October 3rd, 2014 § 4 comments § permalink

it is october and muggy. the air is thick and catches in your throat and nostrils when i walk outside. there’s a promise of rain that’s afraid to deliver.

air conditioning has been switched off because autumn came early, or so i thought, and i’m reliant on the windows to provide air flow.  i returned from the united kingdom on wednesday and my body begs for sleep before i want to let it. i’m afraid my wife will get too cold if i open up all the windows overnight, so i just pull the one in our bedroom, figuring she can close it when she returns for the night. her days are filled with work she loves, and her nights are filled with her passion. sometimes i envy her go ability. an ability that takes her sleep deprived body from event to event. from memory to memory. she lives a poetic life that i constantly try to interrupt with moments of rest.

i pop a pill to keep me asleep all night. a jet lag recovery tactic that usually works. the fan blows the air in from the window over my body and the manufactured waves crash over my eyes as i drift away into a river of dreams i’ll never remember.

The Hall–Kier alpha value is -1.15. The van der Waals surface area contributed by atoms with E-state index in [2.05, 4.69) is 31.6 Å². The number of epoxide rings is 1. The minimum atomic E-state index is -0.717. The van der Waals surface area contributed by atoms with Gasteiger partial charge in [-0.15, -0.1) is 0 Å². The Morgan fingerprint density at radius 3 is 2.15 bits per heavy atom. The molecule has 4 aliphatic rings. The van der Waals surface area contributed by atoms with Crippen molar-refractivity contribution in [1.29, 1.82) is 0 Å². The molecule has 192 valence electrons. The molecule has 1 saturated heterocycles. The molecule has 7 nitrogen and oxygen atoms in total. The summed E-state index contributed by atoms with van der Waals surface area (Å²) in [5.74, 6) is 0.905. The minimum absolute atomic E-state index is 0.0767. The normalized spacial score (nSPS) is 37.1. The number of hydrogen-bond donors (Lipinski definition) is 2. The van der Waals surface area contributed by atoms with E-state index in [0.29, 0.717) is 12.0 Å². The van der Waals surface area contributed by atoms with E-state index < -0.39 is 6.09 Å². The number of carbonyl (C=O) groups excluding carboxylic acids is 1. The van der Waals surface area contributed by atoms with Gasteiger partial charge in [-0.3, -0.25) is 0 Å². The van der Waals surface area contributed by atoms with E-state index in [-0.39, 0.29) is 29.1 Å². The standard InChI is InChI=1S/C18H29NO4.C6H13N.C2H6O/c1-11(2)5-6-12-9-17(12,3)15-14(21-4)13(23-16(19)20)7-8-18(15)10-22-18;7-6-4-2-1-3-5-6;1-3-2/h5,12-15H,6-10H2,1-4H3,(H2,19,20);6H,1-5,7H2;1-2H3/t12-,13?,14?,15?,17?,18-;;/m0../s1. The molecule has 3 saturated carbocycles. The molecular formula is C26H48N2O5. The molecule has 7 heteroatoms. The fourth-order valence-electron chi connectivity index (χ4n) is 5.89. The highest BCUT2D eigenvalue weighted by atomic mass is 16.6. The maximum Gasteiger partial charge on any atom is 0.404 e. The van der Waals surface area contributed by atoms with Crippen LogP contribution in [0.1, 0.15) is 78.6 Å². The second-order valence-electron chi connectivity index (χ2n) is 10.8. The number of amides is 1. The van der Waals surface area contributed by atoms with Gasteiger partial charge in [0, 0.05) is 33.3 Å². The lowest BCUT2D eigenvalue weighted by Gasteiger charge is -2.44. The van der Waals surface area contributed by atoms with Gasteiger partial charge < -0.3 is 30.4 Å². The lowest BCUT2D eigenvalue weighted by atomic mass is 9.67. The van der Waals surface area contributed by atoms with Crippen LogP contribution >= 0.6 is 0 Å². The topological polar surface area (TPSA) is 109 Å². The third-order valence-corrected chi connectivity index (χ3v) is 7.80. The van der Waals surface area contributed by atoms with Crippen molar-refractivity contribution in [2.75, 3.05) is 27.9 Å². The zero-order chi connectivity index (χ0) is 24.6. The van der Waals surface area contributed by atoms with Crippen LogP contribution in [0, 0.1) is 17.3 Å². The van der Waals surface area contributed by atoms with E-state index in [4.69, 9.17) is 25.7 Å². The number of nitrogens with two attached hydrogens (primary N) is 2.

at 5:00, i wake. about two hours from my normal routine. there’s the perfect patter of rain outside my window and i savor the sound. kristin sleeps as if the world is turned off. i toss and turn hoping to grab an extra hour of sleep, but it is no use. my body thinks it’s 11am and i’ve wasted the day already. i kiss her sleeping beauty face and slide out of bed. the world awaits.

coffee is a different word in Europe. it means espresso and care, most of the time. it also means instant poison at other times and i haven’t quite understood that dichotomy. the early morning and the espresso beans from a trip to kansas city and the espresso machine from my mom and dad gives me time to make coffee as  Europe defines it this morning. a treat i may have to turn into habit.

i crack the windows and let the rain wake me up before the aroma of coffee will take me to a lake, a dock, and a sunrise from my youth. the memories of smells and moments forever intertwined. a stream of consciousness out of my  control.